Wonder Woman: Tempest Tossed by Laurie Halse Anderson, illustrated by Leila del Duca. Review.

Wonder Woman: Tempest Tossed by Laurie Halse Anderson, illustrated by Leila del Duca

DC Comic, pb, £12.99

Reviewed by Sarah Deeming

On the sixteenth anniversary of her birth, Diana expects her life to change, and it does, just not in the way she expects. A boat of refugees breaks through a weak part in the shield that protects Themyscira from the outside world. Diana can hear the cries of those who were thrown overboard and, ignoring her mother’s orders, she jumps into the ocean to rescue them, becoming separated from her home, another refugee. Diana finds the world is full of greed and darkness, but also light, especially in the form of children who do not exist in Themyscira. When an evil organisation threatens the safety of those children, Diana steps up as a warrior to protect them.

My favourite part comes right at the beginning where Diana is depicted aged sixteen. She is clumsy, suffers with acne and is unsure what to do as her body grows hair in strange places and curves. She feels out of place among the graceful amazons who didn’t have to go through puberty as she is. Diana learns to embrace who she is by finding another tribe who are struggling with the same bodily changes, teenagers.

The artwork is clear and uncomplicated which adds to the overall reading experience. The style is reader friendly with clear panel separation, so it is easy to follow the action. I prefer comics where the panels focus on the central story rather than on background detail which, while it might be gorgeous, can be quite distracting. If you are trying to attract a younger audience who may be reading graphic novels and comics for the first time, this is the right approach.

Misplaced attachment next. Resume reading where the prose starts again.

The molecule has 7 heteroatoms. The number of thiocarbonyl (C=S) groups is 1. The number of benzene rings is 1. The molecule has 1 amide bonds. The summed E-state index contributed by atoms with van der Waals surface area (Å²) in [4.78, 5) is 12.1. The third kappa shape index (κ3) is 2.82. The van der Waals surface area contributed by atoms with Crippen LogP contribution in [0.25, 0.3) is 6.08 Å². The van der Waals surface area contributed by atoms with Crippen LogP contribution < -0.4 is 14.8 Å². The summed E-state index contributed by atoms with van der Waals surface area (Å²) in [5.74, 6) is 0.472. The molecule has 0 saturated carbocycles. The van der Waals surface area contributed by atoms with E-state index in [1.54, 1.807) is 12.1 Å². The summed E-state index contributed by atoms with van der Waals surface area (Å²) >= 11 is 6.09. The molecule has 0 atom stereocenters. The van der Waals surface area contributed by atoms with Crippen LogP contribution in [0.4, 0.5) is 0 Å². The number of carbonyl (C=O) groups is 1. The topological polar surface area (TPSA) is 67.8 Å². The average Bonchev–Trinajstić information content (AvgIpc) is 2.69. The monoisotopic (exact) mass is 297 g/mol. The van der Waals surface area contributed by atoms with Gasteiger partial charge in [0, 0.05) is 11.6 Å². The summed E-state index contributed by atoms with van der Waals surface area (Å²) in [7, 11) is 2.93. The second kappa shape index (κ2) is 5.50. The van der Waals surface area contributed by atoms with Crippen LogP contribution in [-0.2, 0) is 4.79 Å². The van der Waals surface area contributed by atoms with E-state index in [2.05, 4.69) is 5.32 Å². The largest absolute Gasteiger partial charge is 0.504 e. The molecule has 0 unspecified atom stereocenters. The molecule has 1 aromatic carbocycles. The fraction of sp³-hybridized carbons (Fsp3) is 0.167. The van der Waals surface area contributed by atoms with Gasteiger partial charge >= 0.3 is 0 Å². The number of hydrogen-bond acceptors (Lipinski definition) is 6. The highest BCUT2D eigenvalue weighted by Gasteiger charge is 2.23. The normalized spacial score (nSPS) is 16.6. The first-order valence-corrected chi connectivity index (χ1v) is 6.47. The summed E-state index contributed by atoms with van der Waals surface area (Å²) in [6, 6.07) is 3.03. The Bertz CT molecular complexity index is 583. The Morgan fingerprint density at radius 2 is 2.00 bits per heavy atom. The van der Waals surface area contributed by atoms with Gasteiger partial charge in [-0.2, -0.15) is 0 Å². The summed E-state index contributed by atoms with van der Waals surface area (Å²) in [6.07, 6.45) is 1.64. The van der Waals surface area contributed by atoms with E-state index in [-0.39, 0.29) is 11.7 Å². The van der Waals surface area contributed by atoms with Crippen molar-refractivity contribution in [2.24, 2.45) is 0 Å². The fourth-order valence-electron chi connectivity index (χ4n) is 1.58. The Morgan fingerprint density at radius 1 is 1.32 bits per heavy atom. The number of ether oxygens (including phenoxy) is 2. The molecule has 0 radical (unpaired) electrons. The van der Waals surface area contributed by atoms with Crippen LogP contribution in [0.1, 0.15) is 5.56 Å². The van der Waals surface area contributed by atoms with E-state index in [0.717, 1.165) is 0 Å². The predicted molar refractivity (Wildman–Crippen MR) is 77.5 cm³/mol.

There is also a lot of action, the energy is barely contained within the panels, and this meant, for me at least, it was a little disjointed. It doesn’t ruin the story, but it did stop my flow as I backtracked to make sure I hadn’t missed a panel. Out of my whole reading experience, that would be my only issue.

There are a lot of DC origin stories at the moment, a little while ago I reviewed Wonder Woman; Warbringer which also covers Diana’s first experience of the world outside of Themyscira. Tempest Tossed stands out for me as it picks one central theme, the invisibleness of female immigrants, and works through it. The clarity of story, the use of Diana as an immigrant herself, packs a powerful punch.

Tempest Tossed is a strong feminist story, highlighting the sexism and hypocrisy women suffer daily. It is a powerful lesson in standing up for what is right, regardless of who you are. Recommended.